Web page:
Although it may be the start of a necessary revamp of the education and accreditation process, my first impression is that the 2-tier system during the pilot program is going to aggravate the existing Darwinian division between those graduates who make it (get articles), and those who do not. Not sure we need systemic stigmatization – law students are pretty good at self-stratification on their own – this is not going to make things better. Cue the snarky “Oh, yer a LePPer…” comments.

    As far as the proposal itself, call it an LPP or whatever, but at the end of the day I think they are essentially describing a 4th year of law school that is a combination of applied skills classes + a semester co-op.

    Ultimately, that is probably what it will become if the pilot project shows any modicum of success. Nobody likes to say 4L, but its inevitable. Firstly, it validates LSUC’s perception and plan to deal with the perpetual articling crisis problem – a little education never hurt nobody. (Though seriously, with a minimum of digging you quickly realize that articling has always been a crisis it seems – up to the 90′s you had to do a bar admission course after law school, they scrapped that to fix the problem and, well, here we are again.)

    Secondly, it gives law schools an opportunity to leverage their existing facilities and faculties to generate more revenue per student. The big concern is whether or not faculty at a law school can or will have the ability to teach relevant practical skills – they seem enamoured by the idea that law is an academic pursuit more than a technical vocation. As an aside, ideally this might in turn justify reducing 1L enrollment to more industry sustainable numbers and reducing bloating class sizes. That’s unlikely though since schools (rightfully) separate academic & career success: its not the school’s job to make sure you get a job when you are done, so they are unlikely to reduce enrollment. On the bright side, as an official university student, your bloating debt should get held off during your 4LPP year.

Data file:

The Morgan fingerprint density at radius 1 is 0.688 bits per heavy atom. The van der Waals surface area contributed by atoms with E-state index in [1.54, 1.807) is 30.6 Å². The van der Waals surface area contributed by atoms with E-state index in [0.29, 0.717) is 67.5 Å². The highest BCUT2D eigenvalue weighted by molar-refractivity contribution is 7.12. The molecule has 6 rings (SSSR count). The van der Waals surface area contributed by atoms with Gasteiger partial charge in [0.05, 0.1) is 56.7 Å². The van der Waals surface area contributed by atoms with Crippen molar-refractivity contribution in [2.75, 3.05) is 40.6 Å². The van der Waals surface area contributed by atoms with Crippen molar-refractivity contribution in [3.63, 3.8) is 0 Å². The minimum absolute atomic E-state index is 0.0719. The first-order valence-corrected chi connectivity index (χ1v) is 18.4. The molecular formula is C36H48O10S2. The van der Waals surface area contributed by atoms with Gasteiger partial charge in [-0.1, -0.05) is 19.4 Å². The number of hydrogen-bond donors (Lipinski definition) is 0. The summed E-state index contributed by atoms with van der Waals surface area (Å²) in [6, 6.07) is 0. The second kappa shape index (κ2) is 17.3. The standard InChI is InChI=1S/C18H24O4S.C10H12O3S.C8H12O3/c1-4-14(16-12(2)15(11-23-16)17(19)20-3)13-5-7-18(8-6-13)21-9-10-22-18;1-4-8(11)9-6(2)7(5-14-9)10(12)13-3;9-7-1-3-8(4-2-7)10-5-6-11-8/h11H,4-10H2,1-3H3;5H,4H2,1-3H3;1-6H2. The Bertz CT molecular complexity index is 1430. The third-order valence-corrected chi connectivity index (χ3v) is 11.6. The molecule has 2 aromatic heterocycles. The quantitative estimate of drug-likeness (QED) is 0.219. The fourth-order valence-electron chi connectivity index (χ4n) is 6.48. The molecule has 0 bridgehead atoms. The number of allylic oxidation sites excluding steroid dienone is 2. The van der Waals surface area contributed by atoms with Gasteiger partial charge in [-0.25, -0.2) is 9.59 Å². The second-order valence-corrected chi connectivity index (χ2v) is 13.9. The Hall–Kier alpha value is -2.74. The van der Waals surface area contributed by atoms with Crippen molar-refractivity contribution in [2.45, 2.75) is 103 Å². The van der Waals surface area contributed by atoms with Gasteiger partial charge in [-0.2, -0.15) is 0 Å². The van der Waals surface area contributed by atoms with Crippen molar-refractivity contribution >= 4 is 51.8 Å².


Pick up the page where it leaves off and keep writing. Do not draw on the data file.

The idea of clamping down on LSAT-dodgers is a good point too – at least mandate that they do a year of Cdn law school to qualify to write the bar + the additional 4th skills year too. This works as a disincentive to go abroad and should curb numbers flooding the profession while feeding more cash cows to the universities. If it results in more students getting work after graduation, its potentially a win-win. Ok, maybe make that a capital P in Potentially.

    Overall, its an interesting proposal, and these are tough times, but the devil is in the details and I think LSUC’s implementation timeline is optimistic at best – there’s no details on what the LPP courses will teach, how and what the evaluation standards are, and curriculum development will likely take longer than expected. Will LPP students have an unfair advantage on the bar ads during the pilot? I the interim, the part suggesting LPP costs will be offset by charging everyone a higher licensing process fee will go over really well with people to actually make it into the articling stream (see para 181). I hope there is more problem-solving than polarization in the revised process, but we’ll just have to see how it plays out. Fun times ahead for all.